She’s a vodka-swilling, 30ish bachelorette a bit klutzy
at her job, unhappy with her weight and dim prospects for
worldwide were amused enough at Bridget’s antics to buy
four million copies of Helen Fielding’s book. The film sticks
close, including famous moments when TV journalist Bridget
has to climb up a fire pole or wears a Playboy-bunny
costume to a party that is no longer a costume party. Fielding
wrote the screenplay; many of her longtime friends were
involved, including director Sharon Maguire.
is very much not a feminist or politically correct.
She makes plenty of blunders but fares rather too well,
ultimately having to choose between her promiscuous boss
(Hugh Grant) and a staid but surprisingly passionate barrister
(Colin Firth). His shy line is: “I like you very much, just
as you are.” (Brit critic Anthony Lane says this is an Englishman’s
code for uncontrollable lust.)
fans will certainly notice that the flavor of Bridget’s
point-of-view can’t be duplicated by half-hearted voiceovers.
Like most contemporary romantic comedies, Bridget
also follows the mores of the times. In addition, the neurotic
heroine and friends get into some sexual situations that
in real life you’d want to avoid. Excellent performances
fail to rescue this Bridget from mediocrity; not
The Tailor of Panama
TAILOR OF PANAMA (A-4, R) is a grim but elegant satire by
spy storymaster John Le Carré (adapting his 1996 novel)
and director John Boorman. Not far from the hyperbolic mood
of Dr. Strangelove, it’s about Andy Osnard, an evil,
womanizing British agent (the dark side of James Bond, aptly
played by Pierce Brosnan). He’s messed up his career and
gets a last-chance assignment in the backwater of Panama.
exploits a vulnerable, money-desperate tailor (deftly played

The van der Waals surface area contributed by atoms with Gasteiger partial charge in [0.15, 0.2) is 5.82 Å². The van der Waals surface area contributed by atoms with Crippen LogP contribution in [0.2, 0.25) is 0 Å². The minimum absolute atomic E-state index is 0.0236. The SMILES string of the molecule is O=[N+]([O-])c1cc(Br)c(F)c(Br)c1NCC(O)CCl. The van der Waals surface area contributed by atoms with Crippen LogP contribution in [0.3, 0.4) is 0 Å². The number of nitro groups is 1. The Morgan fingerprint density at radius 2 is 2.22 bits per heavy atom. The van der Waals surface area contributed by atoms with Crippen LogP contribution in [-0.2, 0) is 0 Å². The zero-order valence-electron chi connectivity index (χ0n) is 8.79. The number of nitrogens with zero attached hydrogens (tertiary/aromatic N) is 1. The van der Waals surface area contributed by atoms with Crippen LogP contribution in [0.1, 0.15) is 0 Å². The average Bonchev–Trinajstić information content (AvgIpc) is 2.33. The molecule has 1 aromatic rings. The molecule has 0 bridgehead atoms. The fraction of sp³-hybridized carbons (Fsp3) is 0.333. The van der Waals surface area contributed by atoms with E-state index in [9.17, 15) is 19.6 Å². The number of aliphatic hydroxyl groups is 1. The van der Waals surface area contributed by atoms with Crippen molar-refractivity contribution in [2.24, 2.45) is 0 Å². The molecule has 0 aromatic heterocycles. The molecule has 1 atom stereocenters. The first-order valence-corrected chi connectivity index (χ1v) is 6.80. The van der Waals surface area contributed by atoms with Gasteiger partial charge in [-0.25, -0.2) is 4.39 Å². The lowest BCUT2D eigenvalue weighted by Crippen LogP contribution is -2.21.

by Geoffrey Rush) into fabricating information that tells
the hawks in London and Washington what they want to hear
(that the locals are planning to sell the canal, probably
to the Chinese). This brings on another American invasion
of Panama, makes Andy money and destroys some patriotic
It’s witty and cynical, unexpected from a Brosnan spy flick.
The images of Panama are unflattering (skyscrapers are referred
to as “laundromats,” as in the banks that launder money).
Andy’s sexual appetites are persistent. Jamie Lee Curtis
is good as the tailor’s wife. High I.Q. but a strain;
for adults; not especially recommended.
King and the Empty Mall
AND THE EMPTY MALL: The Alcatel commercial that shows the
Rev. Martin Luther King, Jr., giving his famous 1963 “I
have a dream” speech on the Mall in Washington, D.C.—with
absolutely no one there to hear him—is pretty scary.
It tries to make the point that content is nothing unless
it connects to an audience. The idea registers, but you
get another meaning from the image.
audience seamlessly disappears, edited out by electronic
magic. He is that tree falling in the forest and not making
noise. How can you ever trust the truth of a visual image
Alcatel restores faith and gives M.L.K. his audience back
for the final five seconds.
The Face: Jesus in Art
FACE: JESUS IN ART (PBS): This dazzling two-hour documentary
on the history of the image of Jesus in art in all the world’s
cultural traditions fills an enormous need. Financed in
part by the Catholic Communication Campaign and produced